Coming from Cairo, a city with a vast history but also modern buildings Almaty was much the same. In Cairo I looked out of my classroom window to the pyramids. Here I look out to the mountains—both are amazing.
I think having living overseas so long I am rarely shocked by cultures or foods or ways of life. Everyone can chose what they want to be. I guess when people live the life their parents want them to have, not what they want to do, it bothers me, but this is any culture. It is a message I always give my students—do what you love and what you are good at.
What I liked there
I stayed here in Almaty since March, when my school where I work was closed. We felt it was safe to stay here and for the most part the government did a great job of controlling the situation. We felt safe and secure. I run every morning at 630am to keep fit and healthy, and always carry a plastic bag, picking up rubbish that people toss on the floor. I wish people took the environment more seriously. I remember on my very first day here in Almaty, I asked if Kazakh people had any superstitions—I was told they had none. Now I could tell you so many. I am very proud to have raised my two children here since birth and when you ask them where they are from they say Kazakhstan. They have never lived in Australia or the UK so I think that speaks volumes of how I feel about Almaty.
Sara Vellani, 32 years old, Almaty, teacher
I am an Italian from Milan. I have worked for more than 10 years as a Web and Graphics Designer and I have a degree in Graphics Design. I have always been passionate on travelling, psychology and teaching since I was a little child. I have been living in Kazakhstan for about a year. In Italy I have always had a good job, many friends and a decent life, but I felt a little empty. I had had the excuse to go on a journey along the Trans-Mongolian railway that took me from Moscow to Beijing.
I moved to Mongolia where I lived for about three years. In Western Mongolia there is a large Kazakh community, I lived for a short time in Ulgii, and their culture has always interested me a lot, moreover, I love the mountains, so being close to the Altai mountains has always been a great luck for me as much as having mountains in Almaty. One of my Uighur friends lived here in Almaty and we decided to open a travel agency together, and I had the opportunity to continue my second job of teaching here. Also, the idea of learning Russian and Kazakh, two such different languages, has always fascinated me a lot. Let's say, there is no danger of getting bored here and plenty of reasons to stay. At the end, I am not sure how I ended up in Kazakhstan, I think it was a series of coincidences or it might have been written in my fate.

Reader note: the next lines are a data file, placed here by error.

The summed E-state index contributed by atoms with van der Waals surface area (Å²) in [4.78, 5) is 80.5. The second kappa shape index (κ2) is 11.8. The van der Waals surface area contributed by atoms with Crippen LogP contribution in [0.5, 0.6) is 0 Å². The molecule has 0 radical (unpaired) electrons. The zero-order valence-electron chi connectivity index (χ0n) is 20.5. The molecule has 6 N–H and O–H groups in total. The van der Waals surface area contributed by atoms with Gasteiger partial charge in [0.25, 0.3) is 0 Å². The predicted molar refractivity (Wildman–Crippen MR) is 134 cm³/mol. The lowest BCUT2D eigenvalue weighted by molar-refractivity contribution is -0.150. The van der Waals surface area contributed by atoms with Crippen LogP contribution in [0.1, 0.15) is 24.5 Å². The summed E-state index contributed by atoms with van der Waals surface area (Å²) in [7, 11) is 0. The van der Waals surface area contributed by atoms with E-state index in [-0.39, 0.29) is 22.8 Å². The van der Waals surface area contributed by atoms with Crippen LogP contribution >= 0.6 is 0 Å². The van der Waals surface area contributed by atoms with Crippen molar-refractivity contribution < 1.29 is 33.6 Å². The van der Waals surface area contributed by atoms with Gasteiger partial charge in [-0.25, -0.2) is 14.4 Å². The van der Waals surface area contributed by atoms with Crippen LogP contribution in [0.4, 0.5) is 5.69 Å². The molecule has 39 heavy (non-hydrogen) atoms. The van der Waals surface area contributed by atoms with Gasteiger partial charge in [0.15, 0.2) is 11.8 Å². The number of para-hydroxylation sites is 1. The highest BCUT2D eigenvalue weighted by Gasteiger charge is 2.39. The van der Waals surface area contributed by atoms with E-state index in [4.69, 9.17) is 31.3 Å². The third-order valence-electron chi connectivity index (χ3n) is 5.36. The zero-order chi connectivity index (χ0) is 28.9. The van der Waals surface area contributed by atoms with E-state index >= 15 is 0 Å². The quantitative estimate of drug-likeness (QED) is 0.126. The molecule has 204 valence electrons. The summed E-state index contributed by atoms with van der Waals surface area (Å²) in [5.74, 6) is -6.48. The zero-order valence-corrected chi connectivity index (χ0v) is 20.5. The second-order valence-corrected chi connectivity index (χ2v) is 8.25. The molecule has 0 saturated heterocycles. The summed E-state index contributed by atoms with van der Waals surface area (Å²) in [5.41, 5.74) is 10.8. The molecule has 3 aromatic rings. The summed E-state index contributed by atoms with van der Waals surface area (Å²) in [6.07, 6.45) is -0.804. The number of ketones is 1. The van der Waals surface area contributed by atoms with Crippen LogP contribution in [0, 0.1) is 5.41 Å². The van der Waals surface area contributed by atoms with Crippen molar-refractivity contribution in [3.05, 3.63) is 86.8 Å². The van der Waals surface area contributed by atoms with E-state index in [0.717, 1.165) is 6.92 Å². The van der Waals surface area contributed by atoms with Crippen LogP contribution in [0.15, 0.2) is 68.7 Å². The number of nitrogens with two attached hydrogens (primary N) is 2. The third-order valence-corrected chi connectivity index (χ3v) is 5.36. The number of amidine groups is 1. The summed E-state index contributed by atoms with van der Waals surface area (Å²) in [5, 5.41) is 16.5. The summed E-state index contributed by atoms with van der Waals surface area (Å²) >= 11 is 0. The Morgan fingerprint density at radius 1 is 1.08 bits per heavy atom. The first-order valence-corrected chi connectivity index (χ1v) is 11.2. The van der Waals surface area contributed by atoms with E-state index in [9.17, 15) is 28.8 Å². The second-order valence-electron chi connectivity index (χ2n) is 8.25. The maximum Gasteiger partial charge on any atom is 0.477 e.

About first impression
My friends in Western Mongolia have always spoken highly of Kazakhstan to me, so, I left very motivated. I can say, that I immediately felt like at home and the people I met were very kind and hospitable to me, so my first impression was very positive.
The biggest challenge was the language, since, no one speaks English or everyone thinks that I'm Russian, Polish, Romanian or etc., and continued to speak Russian with me in any case. This was also an advantage, as you have no excuse for not learning the local languages. Another problem was understanding people's mentality, different ethnic groups live in Kazakhstan and they are not the same, many things are obviously different from Italy.
The biggest differences that I have noticed are, certainly, in food, cultural things, infrastructure and architecture.
In some regions of Italy, but not in all, people are very hospitable like in Kazakhstan, and especially South Italian families it is very important. I can say that even in Italy we have many types of cheeses and milk like you do, and that we eat meat but not as much as Kazakhs.
It is difficult to talk about the lifestyle, because Kazakhstan is large and there are many different lifestyles even if we compare life in the city to that in the countryside, or life in Almaty with that in Atyrau or in the middle of the Aral Sea or in the Altai Mountains. I had the opportunity to see the real nomadic families in Altai where the Russian, Mongolian and Chinese orders are “somewhere” in the mountains, and I think it is fascinating, a simple, hard but the real life that I envy a little. Nowadays, we are stressed and full of worries about so many things that we do not really need. Just a 100 years ago, Kazakhstan was like this, so it states a lot about the generational leap and the different types of life that still exist and co-exist with each other today, there are also a lot of families that live in the city and they live a similar life to the people in Italy or in my city, or some other cities that they seem to have remained 50-100 years ago. I think all these differences are interesting for me as to a foreigner.
What I like there
In my country I cannot find horse meat, shubat and shashlik. I love the cold although my nation has warm winters and I love looking at the snow from the window and walking in the winter at dusk. I am a very big fan of ice-skating and your typical sauna.
A lot of things have happened since I arrived in Kazakhstan: I got lost in the mountains, I skated on frozen lakes, I stayed in a yurt and a dacha, I have two amazing teachers of Kazakh and Russian languages, I did my quarantine totally here and this was also an adventure, and there are so many things I still want to sell and visit in the future, and certainly lots of adventures that await me.